The Scottish Government says its already ‘stringent’ road safety laws will be ‘strengthened further’ by the introduction of drug-driving limits and roadside testing later this year.
From 21 October, Scotland will adopt a ‘zero tolerance’ approach to the eight drugs most associated with illegal use, with limits set at a level where any claims of accidental exposure can be ruled out.
Meanwhile, a list of other drugs associated with medical use will have limits based on impairment and road safety risk.
Drug-driving limits were introduced in England and Wales in March 2015.
The Scottish Government says the new regulations, which are subject to MSPs’ approval, will make it easier to hold drug drivers to account as there will no longer be a requirement to prove that someone was driving in an impaired manner.
Humza Yousaf, justice secretary, said: “The introduction of drug driving limits will strengthen the power of Scotland’s police and prosecutors to tackle the minority of drivers who irresponsibly put themselves and other road-users at risk.
“Drug driving is completely unacceptable, and we will continue to use all of the tools at our disposal to prevent the avoidable deaths and damage caused by those who drive under the influence of drugs.
“Together with our stringent drink-driving limits, these new laws will ensure that Scotland has the UK’s most robust laws against impaired and unsafe driving.”
Police Scotland, the Scottish Police Authority and the Crown Office and Procurator Fiscal Service have been making preparations and say they are on track to implement the regulations in October.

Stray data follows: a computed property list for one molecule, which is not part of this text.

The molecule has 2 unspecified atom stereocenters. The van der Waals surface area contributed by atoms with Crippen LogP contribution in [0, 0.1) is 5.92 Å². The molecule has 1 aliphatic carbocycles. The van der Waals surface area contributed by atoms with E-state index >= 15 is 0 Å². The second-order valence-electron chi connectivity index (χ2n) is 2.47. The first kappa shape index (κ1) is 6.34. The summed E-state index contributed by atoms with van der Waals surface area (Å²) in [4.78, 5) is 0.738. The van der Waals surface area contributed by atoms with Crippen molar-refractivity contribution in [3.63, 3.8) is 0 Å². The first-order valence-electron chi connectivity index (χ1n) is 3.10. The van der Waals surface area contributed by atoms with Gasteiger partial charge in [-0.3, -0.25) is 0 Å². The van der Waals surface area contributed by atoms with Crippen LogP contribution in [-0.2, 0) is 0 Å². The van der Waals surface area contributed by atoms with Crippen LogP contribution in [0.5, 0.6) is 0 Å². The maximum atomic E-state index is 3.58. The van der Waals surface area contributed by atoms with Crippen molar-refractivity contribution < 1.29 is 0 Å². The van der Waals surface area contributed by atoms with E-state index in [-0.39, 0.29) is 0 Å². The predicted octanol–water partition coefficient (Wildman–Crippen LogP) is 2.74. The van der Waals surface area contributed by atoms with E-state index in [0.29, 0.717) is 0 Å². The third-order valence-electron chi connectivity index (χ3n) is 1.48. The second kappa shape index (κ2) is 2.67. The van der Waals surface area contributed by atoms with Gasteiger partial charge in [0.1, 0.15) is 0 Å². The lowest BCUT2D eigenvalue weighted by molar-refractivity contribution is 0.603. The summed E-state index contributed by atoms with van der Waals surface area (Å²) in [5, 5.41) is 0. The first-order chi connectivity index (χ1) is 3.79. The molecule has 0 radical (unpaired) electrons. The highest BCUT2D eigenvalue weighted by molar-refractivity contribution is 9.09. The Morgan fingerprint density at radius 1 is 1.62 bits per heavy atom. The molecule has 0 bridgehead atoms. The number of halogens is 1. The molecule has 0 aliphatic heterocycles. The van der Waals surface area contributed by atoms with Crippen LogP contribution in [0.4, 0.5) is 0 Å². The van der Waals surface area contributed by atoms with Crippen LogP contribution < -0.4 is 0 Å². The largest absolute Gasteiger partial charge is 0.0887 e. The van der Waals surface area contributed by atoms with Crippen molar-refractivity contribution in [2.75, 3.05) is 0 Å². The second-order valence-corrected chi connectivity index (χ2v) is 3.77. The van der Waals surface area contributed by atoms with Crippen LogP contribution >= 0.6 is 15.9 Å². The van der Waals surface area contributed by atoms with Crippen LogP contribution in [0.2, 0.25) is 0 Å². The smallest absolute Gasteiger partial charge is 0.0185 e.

Chief inspector Stephen Innes, Police Scotland, said: “Police Scotland is committed to reducing road casualties, and tackling drink and drug driving is a key focus of our activity.
“The devastating impact of drug driving on victims, communities and users themselves cannot be understated.
“This new legislation will significantly enhance our ability to detect and deter motorists engaging in this extremely risky driving behaviour.”
‘Only effective if there are enough police’
The road safety charity Brake says the new legislation is a ‘great step forward for Scotland’ but has raised questions over whether it can be enforced.
Joshua Harris, director of campaigns, Brake said: “Drug-driving is an increasing menace on our roads, putting innocent road users at risk every day with dangerous, impaired driving.
“A zero-tolerance approach is a great step forward for Scotland but will only be effective if there are enough police, with the right equipment, to enforce the new law.
“At present, only devices which can screen for cannabis and cocaine use are approved to be used by police at the roadside, limiting the ability to detect drug-driving and enforce the law.
“Priority must be given to the type-approval of roadside screening devices that can detect all banned drugs, helping the police enforce the law.”